Core industrial land users getting small as large users look east


Growing smaller

Vancouver may be Canada’s biggest West Coast port but its industrial space is shrinking, not only in quantity but in scale.

CBRE Ltd. reports there were eight land transactions, totalling 83 acres, in the third quarter. Three of these, representing 70% of the total acreage, took place in Abbotsford.

“Given the ongoing tightening of the industrial land base in the core markets, developers are now looking to secure larger vacant land sites further out east more than ever before,” the report stated.

Meanwhile, absorption in Metro Vancouver during the first nine months of the year totalled 2.3 million square feet, positioning tenant demand to outstrip supply for the fourth consecutive year. Pegging the availability rate for space at 2.3%, CBRE said just 223,029 square feet of the 1.7 million square feet of new supply expected in the year’s final quarter is available for lease.

While this has boosted demand for industrial strata space, the supply is largely from infill space closer to the core that doesn’t serve large users requiring 30,000 to 100,000 square feet. Lee & Associates reports that users requiring more than 30,000 square feet are best served by Burnaby, Richmond, Delta and Surrey. The latter two markets account for 43% of space under construction in the region, making Delta the natural choice for Amazon’s commitment to 453,000 square feet in a GWL Realty Advisors Inc. project at Delta iPort, The Brick’s partnership with Beedie Industrial for 430,000 square feet in Delta Link Business Park (and room for an additional 100,000 square feet) and the BC Liquor Distribution Branch’s new 400,000-square-foot warehouse in Tilbury.

Meanwhile, in the region’s core, groups such as Port Capital Group are building strata industrial space for lighter uses such as self-storage, bridal gown manufacture and coffee roasting – activities anticipated at 3333 Bridgeway Street, a six-storey project nestled in the shadow of the Viterra Inc. Cascadia grain terminal.

“Given that the largest plate is about 10,000 square feet of availability, we’re not going to see anything that is not a smaller user or several users,” said broker Chris Newton, senior vice-president with Cushman & Wakefield Ltd.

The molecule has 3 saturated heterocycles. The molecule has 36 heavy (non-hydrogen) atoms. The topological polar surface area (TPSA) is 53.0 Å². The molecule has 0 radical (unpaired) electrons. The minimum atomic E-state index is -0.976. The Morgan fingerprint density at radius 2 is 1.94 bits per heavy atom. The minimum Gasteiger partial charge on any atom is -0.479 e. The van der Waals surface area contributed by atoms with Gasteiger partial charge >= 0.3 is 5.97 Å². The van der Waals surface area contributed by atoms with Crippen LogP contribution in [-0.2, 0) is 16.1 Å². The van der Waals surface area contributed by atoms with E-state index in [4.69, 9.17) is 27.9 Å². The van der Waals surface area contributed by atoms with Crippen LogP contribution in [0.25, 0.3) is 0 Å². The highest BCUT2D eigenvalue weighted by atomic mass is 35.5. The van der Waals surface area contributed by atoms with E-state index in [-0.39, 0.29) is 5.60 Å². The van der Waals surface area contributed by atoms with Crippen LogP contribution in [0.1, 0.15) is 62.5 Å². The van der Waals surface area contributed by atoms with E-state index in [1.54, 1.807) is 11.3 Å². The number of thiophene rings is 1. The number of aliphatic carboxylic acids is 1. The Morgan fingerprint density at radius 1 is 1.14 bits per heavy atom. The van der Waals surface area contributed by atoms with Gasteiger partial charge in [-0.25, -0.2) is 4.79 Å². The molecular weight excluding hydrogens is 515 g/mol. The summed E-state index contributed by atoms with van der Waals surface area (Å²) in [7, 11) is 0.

The project will have a total of 113,000 square feet, with Port retaining three floors for self-storage units. Studio and rehearsal space for the music industry is tipped for the second level. Design firms, food processors and other companies that want access to Highway 1 next door are also possible.

Holding steady

A glance at the latest investment statistics underscores a more sluggish pace of growth for non-residential construction activity in B.C., including industrial space.

Statistics Canada reports that overall investment in the sector rose 4% in the third quarter versus the previous quarter, led by a 6.6% increase in office investment. This offset a 2.5% drop in industrial investment. Metro Vancouver industrial investment was hit particularly hard, dropping 6.9%.

Overall non-residential investment in B.C. during the third quarter stood at $1.7 billion, with industrial construction representing $217.5 million – an increase of 32.5% from a year ago.

Meanwhile, the B.C. Ministry of Advanced Education, Skills and Training reports that in its latest Major Projects Inventory, manufacturing, transportation and warehousing projects held steady through the end of June 2018 with a combined value of $98.6 billion. This represented 24% of the province’s major projects by value. The largest project added to the inventory was the $100 million Walmart distribution centre planned for Surrey.

The number of proposed projects remains unchanged from December 2017 at 511, while projects under construction rose from 315 to 362 in the first six months of 2018. Projects on the go represent about a fifth of all projects in the inventory. •